The Guardian recently discussed the problems there are with firewood supply, and there are some of the facts:

  • Current UK consumption is about 1,180,000 tonnes a year.  Only 1m of those are produced in the UK, so we’re currently importing 15% of our firewood needs.
  • However, if you’re not fussy about what you burn, then there are 2.5m tonnes of burnable wood going to landfill every year – so if you see a skip full of random timber or broken pallets take it home and burn it – you’ll be helping the UK become firewood-independant.
  • Demand is increasing at around 25-30% a year, and resulting shortages resulted in price increases of up to 30% at the end of 2008.
  • The increase in demand is particularly resulting in an increasing supply of green, un-seasoned logs that will need to be stored for at least a year before being burnt.
  • There are wide price variations across the UK firewood is most expensive in the North and West, and cheapest in the South East.
  • The Government is working to bring another 2m tonnes of firewood to market by 2020. They say this will be enough to heat 250,000 homes (an average consumption of 8 tonnes/yr/house).

With the current supply chain under significant stress, the easiest way to ensure that your wood-fired stove or boiler continues to provide heat is to make sure that you have stored enough wood yourself. The general guidance is that wood should be stored for a year to reduce its moisture content from the 70-50% it is when felled down to an ideal <25% for burning. If you haven’t been through a full season with your wood-burner yet the general guidance is that an average house will consume 8 tonnes a year – around 12 m³, depending on your level of insulation, how hot you keep the house, whether it’s also heating your hot water etc. So – how much wood have you got stored? Two months supply? Less?

If your wood-burning stove is essential to your heating/cooking/hot water then you need to take wood storage seriously. Build a wood store – a shelter with a roof (clear if possible), open sides, and use pallets for the base and to divide sections to maximise airflow. Preferably split it into at least two sections so that you can have one section “seasoning” (drying) and one section that you are burning. Store the wood end-on to the airflow after chopping it to the right size for your stove. Make the stack as tall, long and thin as possible to maximise airflow.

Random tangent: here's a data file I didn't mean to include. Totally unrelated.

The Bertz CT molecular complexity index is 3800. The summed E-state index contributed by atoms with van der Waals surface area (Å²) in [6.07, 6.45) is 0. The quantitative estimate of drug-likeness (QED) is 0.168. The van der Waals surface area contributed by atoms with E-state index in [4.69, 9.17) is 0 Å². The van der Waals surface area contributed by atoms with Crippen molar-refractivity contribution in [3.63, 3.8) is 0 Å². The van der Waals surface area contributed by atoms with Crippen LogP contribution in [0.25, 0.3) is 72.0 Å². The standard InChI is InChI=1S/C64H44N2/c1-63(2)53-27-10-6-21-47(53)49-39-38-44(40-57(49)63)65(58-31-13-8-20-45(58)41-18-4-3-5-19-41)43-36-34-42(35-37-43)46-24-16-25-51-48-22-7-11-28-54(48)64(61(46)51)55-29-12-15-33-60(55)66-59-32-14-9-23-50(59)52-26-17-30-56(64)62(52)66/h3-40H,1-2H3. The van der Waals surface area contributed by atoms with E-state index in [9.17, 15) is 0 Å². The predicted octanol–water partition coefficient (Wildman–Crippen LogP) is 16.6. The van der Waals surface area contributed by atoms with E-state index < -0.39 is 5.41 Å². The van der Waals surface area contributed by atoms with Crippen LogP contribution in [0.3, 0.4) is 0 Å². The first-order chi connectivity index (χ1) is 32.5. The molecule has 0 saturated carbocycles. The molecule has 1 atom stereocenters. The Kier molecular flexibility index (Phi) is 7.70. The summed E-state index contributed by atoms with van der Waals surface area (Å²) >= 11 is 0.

Do that, and your wood-burning range can provide a really resilient solution to your heating, hot water and cooking needs.

Resources

Bin your Aga – buy a Rayburn

 

An Esse, not an Aga

An Esse, not an Aga

George Monbiot in the Guardian is launching a campaign against the Aga. He reasons that they use a ridiculous amount of oil, and generate an obscene level of CO2. I have to say that I’m with him on this. You won’t find much about Agas on GentleDescent because once I’d done the basic research and found that you couldn’t get a multi-fuel version I realised they weren’t going to meet my post-peak-oil needs. The decision was helped by articles like this one in The Times about people ditching their Agas

 

If you’ve heard about peak oil at all then surely putting in an oil-fired Aga is profoundly stupid. It’s OIL-FIRED. So when oil runs short or is out of your price range then what are you left with?  A great useless lump of cast iron, and no heating or cooking options – not very resilient! If you have to buy an Aga then at least get a Gas or Electric version, but realise that you’re doing it as a lifestyle choice, it is not a resilient long-term option.

So what should you get? I’m still working that out! The couple in the Times article went for a wood-fired Esse with a back boiler.  Ive looked at some really beautiful wood fired stoves, and the Rayburn, paired with a Solar Thermal system, but I’ve yet to come to a conclusion.